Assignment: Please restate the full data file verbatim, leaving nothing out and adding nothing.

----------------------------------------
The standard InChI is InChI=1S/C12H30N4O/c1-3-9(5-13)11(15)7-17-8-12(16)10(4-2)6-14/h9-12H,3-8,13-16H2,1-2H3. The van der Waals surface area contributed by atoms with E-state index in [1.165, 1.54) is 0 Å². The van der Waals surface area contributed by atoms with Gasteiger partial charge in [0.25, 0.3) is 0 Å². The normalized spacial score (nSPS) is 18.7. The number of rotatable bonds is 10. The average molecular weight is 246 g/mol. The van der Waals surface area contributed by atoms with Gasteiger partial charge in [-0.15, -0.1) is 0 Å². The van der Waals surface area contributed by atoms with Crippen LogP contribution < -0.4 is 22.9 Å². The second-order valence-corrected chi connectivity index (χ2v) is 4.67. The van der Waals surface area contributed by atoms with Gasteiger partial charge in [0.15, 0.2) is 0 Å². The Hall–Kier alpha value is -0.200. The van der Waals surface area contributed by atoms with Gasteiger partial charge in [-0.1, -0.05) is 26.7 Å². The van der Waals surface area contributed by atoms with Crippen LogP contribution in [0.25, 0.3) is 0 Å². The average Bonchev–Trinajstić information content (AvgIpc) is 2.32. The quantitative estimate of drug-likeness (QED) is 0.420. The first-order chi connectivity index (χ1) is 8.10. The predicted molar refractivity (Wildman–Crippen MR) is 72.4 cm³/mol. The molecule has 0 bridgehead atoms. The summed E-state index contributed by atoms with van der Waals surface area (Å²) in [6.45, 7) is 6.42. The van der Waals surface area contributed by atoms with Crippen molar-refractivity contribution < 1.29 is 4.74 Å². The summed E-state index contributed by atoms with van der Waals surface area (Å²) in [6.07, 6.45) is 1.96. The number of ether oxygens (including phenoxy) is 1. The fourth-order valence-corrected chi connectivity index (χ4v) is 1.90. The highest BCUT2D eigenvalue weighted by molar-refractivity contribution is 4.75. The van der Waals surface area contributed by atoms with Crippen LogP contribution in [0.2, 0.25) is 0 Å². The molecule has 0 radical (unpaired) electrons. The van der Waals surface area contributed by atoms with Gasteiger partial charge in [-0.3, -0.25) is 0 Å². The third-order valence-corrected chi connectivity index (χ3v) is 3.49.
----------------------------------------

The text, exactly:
The standard InChI is InChI=1S/C12H30N4O/c1-3-9(5-13)11(15)7-17-8-12(16)10(4-2)6-14/h9-12H,3-8,13-16H2,1-2H3. The van der Waals surface area contributed by atoms with E-state index in [1.165, 1.54) is 0 Å². The van der Waals surface area contributed by atoms with Gasteiger partial charge in [0.25, 0.3) is 0 Å². The normalized spacial score (nSPS) is 18.7. The number of rotatable bonds is 10. The average molecular weight is 246 g/mol. The van der Waals surface area contributed by atoms with Gasteiger partial charge in [-0.15, -0.1) is 0 Å². The van der Waals surface area contributed by atoms with Crippen LogP contribution < -0.4 is 22.9 Å². The second-order valence-corrected chi connectivity index (χ2v) is 4.67. The van der Waals surface area contributed by atoms with Gasteiger partial charge in [0.15, 0.2) is 0 Å². The Hall–Kier alpha value is -0.200. The van der Waals surface area contributed by atoms with Gasteiger partial charge in [-0.1, -0.05) is 26.7 Å². The van der Waals surface area contributed by atoms with Crippen LogP contribution in [0.25, 0.3) is 0 Å². The average Bonchev–Trinajstić information content (AvgIpc) is 2.32. The quantitative estimate of drug-likeness (QED) is 0.420. The first-order chi connectivity index (χ1) is 8.10. The predicted molar refractivity (Wildman–Crippen MR) is 72.4 cm³/mol. The molecule has 0 bridgehead atoms. The summed E-state index contributed by atoms with van der Waals surface area (Å²) in [6.45, 7) is 6.42. The van der Waals surface area contributed by atoms with Crippen molar-refractivity contribution < 1.29 is 4.74 Å². The summed E-state index contributed by atoms with van der Waals surface area (Å²) in [6.07, 6.45) is 1.96. The number of ether oxygens (including phenoxy) is 1. The fourth-order valence-corrected chi connectivity index (χ4v) is 1.90. The highest BCUT2D eigenvalue weighted by molar-refractivity contribution is 4.75. The van der Waals surface area contributed by atoms with Crippen LogP contribution in [0.2, 0.25) is 0 Å². The molecule has 0 radical (unpaired) electrons. The van der Waals surface area contributed by atoms with Gasteiger partial charge in [-0.3, -0.25) is 0 Å². The third-order valence-corrected chi connectivity index (χ3v) is 3.49.